Man who beat murder charge due to Jordan ruling now wants to be deported
Sivaloganathan Thanabalasingham asks to return to Sri Lanka, as Crown appeals his release on murder charge
Thanabalsingham told an Immigration and Refugee Board (IRB) detention review hearing that he was dropping his appeal of his deportation order, and that he now wants to be deported to his native Sri Lanka as soon as possible.
This comes as Crown prosecutors are preparing an appeal of the stay of proceedings in Thanabalasingham's case.
It appears as though Thanabalasingham is hoping to be deported before that appeal can proceed and that he'd rather take his chances in Sri Lanka than run the risk of facing a murder trial in Canada, if the Crown wins its appeal.
The unique case presents challenges for the IRB and the Canada Border Services Agency (CBSA), as well as Quebec's Director of Criminal and Penal Prosecutions (DPCP).
Murder charges stayed due to court delays
Thanabalasingham, 32, came to Canada in 2004 seeking refugee status, eventually becoming a permanent resident.
In July 2012, he was charged with second degree murder in the death of his 21-year-old wife, Anuja Baskaran.
He had previously pleaded guilty to domestic assault charges.
Thanabalasingham spent five years behind bars awaiting trial on the murder charge.
In March, Superior Court Justice Alexandre Boucher ordered a stay of proceedings in that case because it was taking too long to get to trial.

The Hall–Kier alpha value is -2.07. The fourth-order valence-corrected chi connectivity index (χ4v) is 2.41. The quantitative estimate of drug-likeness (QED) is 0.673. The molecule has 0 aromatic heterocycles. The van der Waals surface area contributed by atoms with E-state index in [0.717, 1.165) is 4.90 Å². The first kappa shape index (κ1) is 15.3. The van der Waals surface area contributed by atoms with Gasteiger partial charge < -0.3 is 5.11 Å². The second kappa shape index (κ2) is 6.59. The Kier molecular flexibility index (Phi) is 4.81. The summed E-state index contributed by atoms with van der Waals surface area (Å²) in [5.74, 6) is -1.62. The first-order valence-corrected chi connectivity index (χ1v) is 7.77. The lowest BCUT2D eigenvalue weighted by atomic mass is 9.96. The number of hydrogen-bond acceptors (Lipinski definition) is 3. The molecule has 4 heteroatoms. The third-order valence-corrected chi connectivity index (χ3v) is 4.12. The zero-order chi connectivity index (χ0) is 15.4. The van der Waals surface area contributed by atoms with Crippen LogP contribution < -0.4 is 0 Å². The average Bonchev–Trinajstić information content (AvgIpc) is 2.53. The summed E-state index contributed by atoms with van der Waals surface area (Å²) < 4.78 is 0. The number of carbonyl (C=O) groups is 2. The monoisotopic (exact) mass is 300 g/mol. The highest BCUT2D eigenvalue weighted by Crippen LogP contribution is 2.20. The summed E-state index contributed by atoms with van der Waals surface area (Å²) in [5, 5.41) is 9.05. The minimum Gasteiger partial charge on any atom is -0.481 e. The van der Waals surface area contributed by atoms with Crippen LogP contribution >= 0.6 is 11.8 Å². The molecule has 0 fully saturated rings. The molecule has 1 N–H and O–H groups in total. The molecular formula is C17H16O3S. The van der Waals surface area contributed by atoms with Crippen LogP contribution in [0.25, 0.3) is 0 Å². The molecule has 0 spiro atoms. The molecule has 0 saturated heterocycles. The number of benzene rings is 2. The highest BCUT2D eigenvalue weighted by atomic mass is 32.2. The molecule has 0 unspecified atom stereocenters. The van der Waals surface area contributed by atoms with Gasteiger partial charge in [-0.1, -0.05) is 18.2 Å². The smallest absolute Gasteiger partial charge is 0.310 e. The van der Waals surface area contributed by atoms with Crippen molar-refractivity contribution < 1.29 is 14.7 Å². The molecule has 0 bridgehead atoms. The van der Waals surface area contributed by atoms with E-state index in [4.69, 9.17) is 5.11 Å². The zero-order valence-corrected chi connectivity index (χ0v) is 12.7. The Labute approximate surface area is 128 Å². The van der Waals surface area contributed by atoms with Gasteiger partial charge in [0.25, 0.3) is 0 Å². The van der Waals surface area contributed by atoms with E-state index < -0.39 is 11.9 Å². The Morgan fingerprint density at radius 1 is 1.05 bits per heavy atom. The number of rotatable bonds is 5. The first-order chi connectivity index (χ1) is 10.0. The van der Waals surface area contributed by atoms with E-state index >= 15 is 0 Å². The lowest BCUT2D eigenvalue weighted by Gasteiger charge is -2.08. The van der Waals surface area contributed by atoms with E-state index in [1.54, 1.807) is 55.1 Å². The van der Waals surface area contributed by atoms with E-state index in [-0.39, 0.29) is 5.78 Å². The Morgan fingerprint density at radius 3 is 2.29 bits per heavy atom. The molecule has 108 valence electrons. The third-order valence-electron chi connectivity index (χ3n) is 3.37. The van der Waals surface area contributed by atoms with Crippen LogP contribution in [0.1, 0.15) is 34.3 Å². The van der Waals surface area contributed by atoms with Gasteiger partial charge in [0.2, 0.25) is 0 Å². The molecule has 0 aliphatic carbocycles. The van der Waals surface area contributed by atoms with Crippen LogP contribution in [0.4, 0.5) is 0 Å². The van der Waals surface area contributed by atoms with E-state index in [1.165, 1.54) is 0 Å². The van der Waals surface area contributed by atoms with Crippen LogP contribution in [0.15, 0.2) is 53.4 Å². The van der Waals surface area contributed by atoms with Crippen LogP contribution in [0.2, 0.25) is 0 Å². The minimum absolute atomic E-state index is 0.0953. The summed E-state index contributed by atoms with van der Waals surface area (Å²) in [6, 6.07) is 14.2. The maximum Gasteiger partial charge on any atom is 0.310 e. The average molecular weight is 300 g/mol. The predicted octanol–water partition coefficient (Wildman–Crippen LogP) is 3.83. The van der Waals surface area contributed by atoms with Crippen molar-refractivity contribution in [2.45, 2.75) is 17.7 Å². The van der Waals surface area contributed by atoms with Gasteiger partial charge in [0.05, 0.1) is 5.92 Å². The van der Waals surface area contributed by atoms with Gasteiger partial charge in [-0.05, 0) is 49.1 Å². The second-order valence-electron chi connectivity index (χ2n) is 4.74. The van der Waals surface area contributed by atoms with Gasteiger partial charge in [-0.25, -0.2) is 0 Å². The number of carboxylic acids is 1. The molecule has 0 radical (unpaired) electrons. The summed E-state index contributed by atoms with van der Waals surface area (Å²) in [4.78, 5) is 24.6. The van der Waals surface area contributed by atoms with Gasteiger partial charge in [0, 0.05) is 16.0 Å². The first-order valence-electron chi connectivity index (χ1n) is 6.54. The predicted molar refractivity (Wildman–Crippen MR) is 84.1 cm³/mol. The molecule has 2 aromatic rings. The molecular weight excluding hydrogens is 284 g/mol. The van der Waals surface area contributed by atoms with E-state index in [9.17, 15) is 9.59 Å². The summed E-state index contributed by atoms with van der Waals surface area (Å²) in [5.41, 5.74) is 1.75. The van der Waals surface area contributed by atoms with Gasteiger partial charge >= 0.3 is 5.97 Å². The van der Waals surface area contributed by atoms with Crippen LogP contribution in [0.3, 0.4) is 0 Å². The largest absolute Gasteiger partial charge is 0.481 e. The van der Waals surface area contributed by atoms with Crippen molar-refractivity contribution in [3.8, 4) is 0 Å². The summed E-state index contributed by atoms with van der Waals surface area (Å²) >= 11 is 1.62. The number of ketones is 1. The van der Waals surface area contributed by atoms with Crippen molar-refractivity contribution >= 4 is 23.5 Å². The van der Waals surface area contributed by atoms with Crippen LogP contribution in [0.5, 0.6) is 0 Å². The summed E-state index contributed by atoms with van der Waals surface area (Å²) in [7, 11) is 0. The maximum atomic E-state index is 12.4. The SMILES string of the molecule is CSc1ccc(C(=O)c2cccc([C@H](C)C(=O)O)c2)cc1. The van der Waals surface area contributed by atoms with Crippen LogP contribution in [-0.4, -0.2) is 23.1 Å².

It marked the first time in Quebec that a murder charge had been stayed due to the so-called Jordan ruling.
The Jordan ruling, issued by the Supreme Court of Canada last July, imposed new deadlines on the justice system to avoid unreasonable trial delays — 30 months from the time of arrest, in the case of serious charges.
Thanabalasingham was released.
The Quebec Crown announced it was appealing Justice Boucher's decision.
After his release, Thanabalasingham was immediately re-arrested by Canada Border Services agents.
As a permanent resident, he can face deportation if he's found guilty of a crime. Based on his conviction on the earlier domestic violence charge, CBSA issued the deportation order.
Thanabalasingham appealed that order and was being detained pending the appeal, which could take years.
Sudden change of heart
At a detention review hearing before the Immigration and Refugee Board Thursday in Montreal, Thanabalasingham told presiding board member François Milo that he was dropping his appeal of the deportation order.
He said he now wants to be deported as soon as possible.
Thanabalasingham told Milo he was tired of being detained in Canada and prefers to return to his native Sri Lanka.
Deporting Thanabalasingham immediately won't be possible. As a former refugee claimant, he's consider a "protected person" in Canada.
Milo told the hearing that the CBSA is prohibited from enforcing deportation orders against protected persons.
Thanabalasingham will have to go through another hearing to officially revoke his "protected person" status before Canada Border Services could begin deportation proceedings.
"It's difficult to evaluate the precise delay before a removal could take place," Milo told the hearing.
Milo ruled that Thanabalasingham still poses a danger to the public and should remain in detention until the deportation could be sorted out.
He'll have another detention review hearing June 9.
It's not clear what happens now with the appeal of Thanabalsingham's release on the murder charge based on the Jordan ruling.
Jean-Pascal Boucher, a spokesperson for the DPCP, told CBC that the appeal was proceeding.
But Boucher said the Crown has no role in determining Thanabalasingham's immigration status. He couldn't say what might happen with the appeal if Thanabalasingham is deported before it can proceed.
"I can't comment on a hypothetical situation," Boucher said.